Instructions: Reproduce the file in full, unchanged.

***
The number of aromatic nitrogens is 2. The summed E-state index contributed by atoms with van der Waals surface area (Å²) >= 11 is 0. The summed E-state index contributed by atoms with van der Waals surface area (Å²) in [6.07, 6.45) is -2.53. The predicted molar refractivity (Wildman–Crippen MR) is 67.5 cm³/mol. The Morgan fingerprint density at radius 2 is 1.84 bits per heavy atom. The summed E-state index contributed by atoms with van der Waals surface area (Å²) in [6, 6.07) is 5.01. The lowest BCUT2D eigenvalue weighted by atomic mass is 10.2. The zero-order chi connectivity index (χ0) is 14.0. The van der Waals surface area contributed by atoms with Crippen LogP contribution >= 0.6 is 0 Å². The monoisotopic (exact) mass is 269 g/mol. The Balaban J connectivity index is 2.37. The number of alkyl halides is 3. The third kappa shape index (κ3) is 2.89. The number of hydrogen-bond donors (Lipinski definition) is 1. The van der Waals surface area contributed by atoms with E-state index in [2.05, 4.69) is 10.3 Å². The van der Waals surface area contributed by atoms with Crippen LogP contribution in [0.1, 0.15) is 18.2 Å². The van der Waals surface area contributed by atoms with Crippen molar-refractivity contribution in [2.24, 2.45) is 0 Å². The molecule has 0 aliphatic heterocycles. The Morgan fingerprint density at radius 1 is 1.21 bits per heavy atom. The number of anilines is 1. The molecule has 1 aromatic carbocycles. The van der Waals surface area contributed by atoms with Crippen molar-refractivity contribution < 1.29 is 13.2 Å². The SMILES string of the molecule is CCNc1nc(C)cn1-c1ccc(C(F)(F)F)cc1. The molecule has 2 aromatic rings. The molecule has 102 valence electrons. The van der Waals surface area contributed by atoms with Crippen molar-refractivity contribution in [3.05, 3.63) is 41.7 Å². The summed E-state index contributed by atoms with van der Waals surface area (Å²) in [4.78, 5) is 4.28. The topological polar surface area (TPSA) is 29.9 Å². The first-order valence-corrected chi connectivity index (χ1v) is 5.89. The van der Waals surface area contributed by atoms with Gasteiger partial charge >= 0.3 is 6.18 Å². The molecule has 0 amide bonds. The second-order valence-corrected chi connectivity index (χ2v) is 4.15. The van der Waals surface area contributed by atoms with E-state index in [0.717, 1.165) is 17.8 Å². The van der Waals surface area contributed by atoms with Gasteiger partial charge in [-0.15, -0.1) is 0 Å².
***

The number of aromatic nitrogens is 2. The summed E-state index contributed by atoms with van der Waals surface area (Å²) >= 11 is 0. The summed E-state index contributed by atoms with van der Waals surface area (Å²) in [6.07, 6.45) is -2.53. The predicted molar refractivity (Wildman–Crippen MR) is 67.5 cm³/mol. The Morgan fingerprint density at radius 2 is 1.84 bits per heavy atom. The summed E-state index contributed by atoms with van der Waals surface area (Å²) in [6, 6.07) is 5.01. The lowest BCUT2D eigenvalue weighted by atomic mass is 10.2. The zero-order chi connectivity index (χ0) is 14.0. The van der Waals surface area contributed by atoms with Crippen LogP contribution >= 0.6 is 0 Å². The monoisotopic (exact) mass is 269 g/mol. The Balaban J connectivity index is 2.37. The number of alkyl halides is 3. The third kappa shape index (κ3) is 2.89. The number of hydrogen-bond donors (Lipinski definition) is 1. The van der Waals surface area contributed by atoms with E-state index in [2.05, 4.69) is 10.3 Å². The van der Waals surface area contributed by atoms with Crippen LogP contribution in [0.1, 0.15) is 18.2 Å². The van der Waals surface area contributed by atoms with Crippen molar-refractivity contribution in [2.24, 2.45) is 0 Å². The molecule has 0 aliphatic heterocycles. The Morgan fingerprint density at radius 1 is 1.21 bits per heavy atom. The number of anilines is 1. The molecule has 1 aromatic carbocycles. The van der Waals surface area contributed by atoms with Crippen molar-refractivity contribution < 1.29 is 13.2 Å². The SMILES string of the molecule is CCNc1nc(C)cn1-c1ccc(C(F)(F)F)cc1. The molecule has 2 aromatic rings. The molecule has 102 valence electrons. The van der Waals surface area contributed by atoms with Crippen molar-refractivity contribution in [3.05, 3.63) is 41.7 Å². The summed E-state index contributed by atoms with van der Waals surface area (Å²) in [4.78, 5) is 4.28. The topological polar surface area (TPSA) is 29.9 Å². The first-order valence-corrected chi connectivity index (χ1v) is 5.89. The van der Waals surface area contributed by atoms with Gasteiger partial charge >= 0.3 is 6.18 Å². The molecule has 0 amide bonds. The second-order valence-corrected chi connectivity index (χ2v) is 4.15. The van der Waals surface area contributed by atoms with E-state index in [0.717, 1.165) is 17.8 Å². The van der Waals surface area contributed by atoms with Gasteiger partial charge in [-0.15, -0.1) is 0 Å².